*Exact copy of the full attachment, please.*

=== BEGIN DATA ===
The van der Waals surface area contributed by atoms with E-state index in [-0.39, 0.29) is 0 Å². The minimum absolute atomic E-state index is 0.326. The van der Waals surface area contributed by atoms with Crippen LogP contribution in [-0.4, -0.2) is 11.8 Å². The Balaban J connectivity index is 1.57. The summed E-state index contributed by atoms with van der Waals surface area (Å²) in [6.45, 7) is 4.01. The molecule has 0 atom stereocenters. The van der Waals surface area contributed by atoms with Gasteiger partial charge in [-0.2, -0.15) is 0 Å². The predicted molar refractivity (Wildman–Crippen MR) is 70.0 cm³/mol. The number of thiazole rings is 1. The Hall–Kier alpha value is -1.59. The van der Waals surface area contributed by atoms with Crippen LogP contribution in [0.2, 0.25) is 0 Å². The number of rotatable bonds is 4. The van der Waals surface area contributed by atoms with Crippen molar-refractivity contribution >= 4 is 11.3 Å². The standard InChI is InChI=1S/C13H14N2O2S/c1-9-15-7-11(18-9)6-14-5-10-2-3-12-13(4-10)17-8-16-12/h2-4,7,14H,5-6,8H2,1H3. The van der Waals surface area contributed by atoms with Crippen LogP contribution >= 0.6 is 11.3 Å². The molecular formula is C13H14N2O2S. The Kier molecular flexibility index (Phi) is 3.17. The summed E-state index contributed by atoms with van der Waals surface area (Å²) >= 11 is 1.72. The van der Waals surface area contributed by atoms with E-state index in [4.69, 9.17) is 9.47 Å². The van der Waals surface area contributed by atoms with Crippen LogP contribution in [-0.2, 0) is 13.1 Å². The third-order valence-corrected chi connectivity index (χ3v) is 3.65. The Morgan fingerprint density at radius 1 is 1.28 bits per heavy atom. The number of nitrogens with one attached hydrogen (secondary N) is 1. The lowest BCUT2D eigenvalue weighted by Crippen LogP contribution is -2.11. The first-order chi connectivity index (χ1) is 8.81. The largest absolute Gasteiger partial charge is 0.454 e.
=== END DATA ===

The van der Waals surface area contributed by atoms with E-state index in [-0.39, 0.29) is 0 Å². The minimum absolute atomic E-state index is 0.326. The van der Waals surface area contributed by atoms with Crippen LogP contribution in [-0.4, -0.2) is 11.8 Å². The Balaban J connectivity index is 1.57. The summed E-state index contributed by atoms with van der Waals surface area (Å²) in [6.45, 7) is 4.01. The molecule has 0 atom stereocenters. The van der Waals surface area contributed by atoms with Gasteiger partial charge in [-0.2, -0.15) is 0 Å². The predicted molar refractivity (Wildman–Crippen MR) is 70.0 cm³/mol. The number of thiazole rings is 1. The Hall–Kier alpha value is -1.59. The van der Waals surface area contributed by atoms with Crippen LogP contribution in [0.2, 0.25) is 0 Å². The number of rotatable bonds is 4. The van der Waals surface area contributed by atoms with Crippen molar-refractivity contribution >= 4 is 11.3 Å². The standard InChI is InChI=1S/C13H14N2O2S/c1-9-15-7-11(18-9)6-14-5-10-2-3-12-13(4-10)17-8-16-12/h2-4,7,14H,5-6,8H2,1H3. The van der Waals surface area contributed by atoms with Crippen LogP contribution >= 0.6 is 11.3 Å². The molecular formula is C13H14N2O2S. The Kier molecular flexibility index (Phi) is 3.17. The summed E-state index contributed by atoms with van der Waals surface area (Å²) >= 11 is 1.72. The van der Waals surface area contributed by atoms with E-state index in [4.69, 9.17) is 9.47 Å². The van der Waals surface area contributed by atoms with Crippen LogP contribution in [-0.2, 0) is 13.1 Å². The third-order valence-corrected chi connectivity index (χ3v) is 3.65. The Morgan fingerprint density at radius 1 is 1.28 bits per heavy atom. The number of nitrogens with one attached hydrogen (secondary N) is 1. The lowest BCUT2D eigenvalue weighted by Crippen LogP contribution is -2.11. The first-order chi connectivity index (χ1) is 8.81. The largest absolute Gasteiger partial charge is 0.454 e.